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We Can Be Happy Underground

From the “Further Readings” section at the back of Paul Collin’s wonderful Banvard’s Folly: Thirteen Tales of People Who Didn’t Change The World:

There is one very simple way to see what Beach’s railway [19th century New York’s secret, unfinished pneumatic subway] looked like, and blown up far larger than any plate in this book could manage. Go to a Subway shop–the fast-food chain, you know, where you can buy a six-inch Cold Cut Trio?–and lo! Pasted upon the walls are pictures of Beach’s invention. Whoever was designing the chainwide decor for Subway simply clipped out a bunch of old public-domain illustrations of subways, including three that originally ran in Scientific American in the 1870s. Look for the pictures that depict an almost perfectly round (save for a slight groove in the bottom) brick-lined subway tunnel, and a rounded subway car interior. These are Beach’s own handpicked illustrations for what was to be an ultra-million-dollar venture. Graze pensively on your Baked Lay’s Sour Cream and Onion chips. Ponder the vagaries of ambition.

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Metaphysical Graffiti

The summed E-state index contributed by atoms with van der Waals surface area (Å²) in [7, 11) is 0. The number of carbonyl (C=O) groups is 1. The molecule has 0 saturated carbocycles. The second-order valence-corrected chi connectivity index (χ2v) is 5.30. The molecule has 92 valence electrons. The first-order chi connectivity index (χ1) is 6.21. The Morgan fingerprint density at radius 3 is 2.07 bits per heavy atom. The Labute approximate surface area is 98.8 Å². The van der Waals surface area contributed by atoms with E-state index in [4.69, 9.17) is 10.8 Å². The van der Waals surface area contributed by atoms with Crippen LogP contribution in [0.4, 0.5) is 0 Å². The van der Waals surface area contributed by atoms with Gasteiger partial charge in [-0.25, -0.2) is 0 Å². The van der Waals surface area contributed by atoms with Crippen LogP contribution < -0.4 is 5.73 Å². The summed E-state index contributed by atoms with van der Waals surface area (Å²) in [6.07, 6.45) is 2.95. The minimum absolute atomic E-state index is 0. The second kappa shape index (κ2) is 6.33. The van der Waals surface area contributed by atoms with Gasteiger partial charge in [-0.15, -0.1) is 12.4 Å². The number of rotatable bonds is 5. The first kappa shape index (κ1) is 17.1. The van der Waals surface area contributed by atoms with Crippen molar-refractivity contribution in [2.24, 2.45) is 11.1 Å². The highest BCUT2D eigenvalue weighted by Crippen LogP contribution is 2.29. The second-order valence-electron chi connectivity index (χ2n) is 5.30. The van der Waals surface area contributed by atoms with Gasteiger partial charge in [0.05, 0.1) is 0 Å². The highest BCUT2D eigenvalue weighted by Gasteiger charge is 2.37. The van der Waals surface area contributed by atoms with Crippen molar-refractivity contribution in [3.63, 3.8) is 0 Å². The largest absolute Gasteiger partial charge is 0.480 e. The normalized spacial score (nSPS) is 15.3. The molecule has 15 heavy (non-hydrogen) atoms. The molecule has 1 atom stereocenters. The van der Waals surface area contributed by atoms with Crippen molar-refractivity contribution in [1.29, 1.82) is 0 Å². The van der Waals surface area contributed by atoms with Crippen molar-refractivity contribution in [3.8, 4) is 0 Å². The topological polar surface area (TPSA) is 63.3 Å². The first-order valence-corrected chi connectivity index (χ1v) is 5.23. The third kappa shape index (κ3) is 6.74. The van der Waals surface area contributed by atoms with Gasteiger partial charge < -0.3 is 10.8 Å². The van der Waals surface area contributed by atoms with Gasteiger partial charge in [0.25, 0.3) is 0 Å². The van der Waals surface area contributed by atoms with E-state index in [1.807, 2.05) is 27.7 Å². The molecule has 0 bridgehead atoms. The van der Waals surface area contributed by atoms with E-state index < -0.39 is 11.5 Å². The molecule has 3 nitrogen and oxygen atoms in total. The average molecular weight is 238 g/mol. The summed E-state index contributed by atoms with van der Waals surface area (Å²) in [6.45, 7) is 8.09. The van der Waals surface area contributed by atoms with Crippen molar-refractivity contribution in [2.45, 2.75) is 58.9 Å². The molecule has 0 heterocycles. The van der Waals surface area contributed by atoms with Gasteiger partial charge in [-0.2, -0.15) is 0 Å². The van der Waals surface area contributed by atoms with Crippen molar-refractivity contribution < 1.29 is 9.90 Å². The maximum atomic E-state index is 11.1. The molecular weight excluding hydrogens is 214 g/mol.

Tags: gilded age memetics, intellectual history as improv jazz, the secret of the sphinx revealed.

I’m a little stunned by how many nights back in September I stayed awake to the small hours reading Louis Menand’s The Metaphysical Club. You might not expect the intellectual biography of four Gilded Age pragmatists to be a compulsive page turner, but for me it really was.
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Curse of Bigness

As for me, my bed is made. I am against bigness and greatness in all their forms, and with the invisible molecular forces that work from individual to individual, stealing in through the crannies of the world like so many soft rootlets, or like the capillary oozing of water. … The bigger the unit you deal with, the hollower, the more brutal, the more mendacious is the life displayed. So I am against all big organizations as such, national ones first and foremost; against all big successes and big results; and in favor of the eternal forces of truth which always work in the individual and immediately unsuccessful way, underdogs always, till history comes, after they are long dead, and puts them on the top.
William James, June 7 1899

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Two Turntables and a Cactus Thorn

Gloria Swanson drops the needle.

This made me think of my good buddy Gamma Fodder, who is DJing his first real club gig in Toronto this week. It’s a magazine article on messing with the phonograph from 1917. Scratching and needle-dropping sixty years before Grandmaster Flash? “The street finds its own uses for technology,” indeed.
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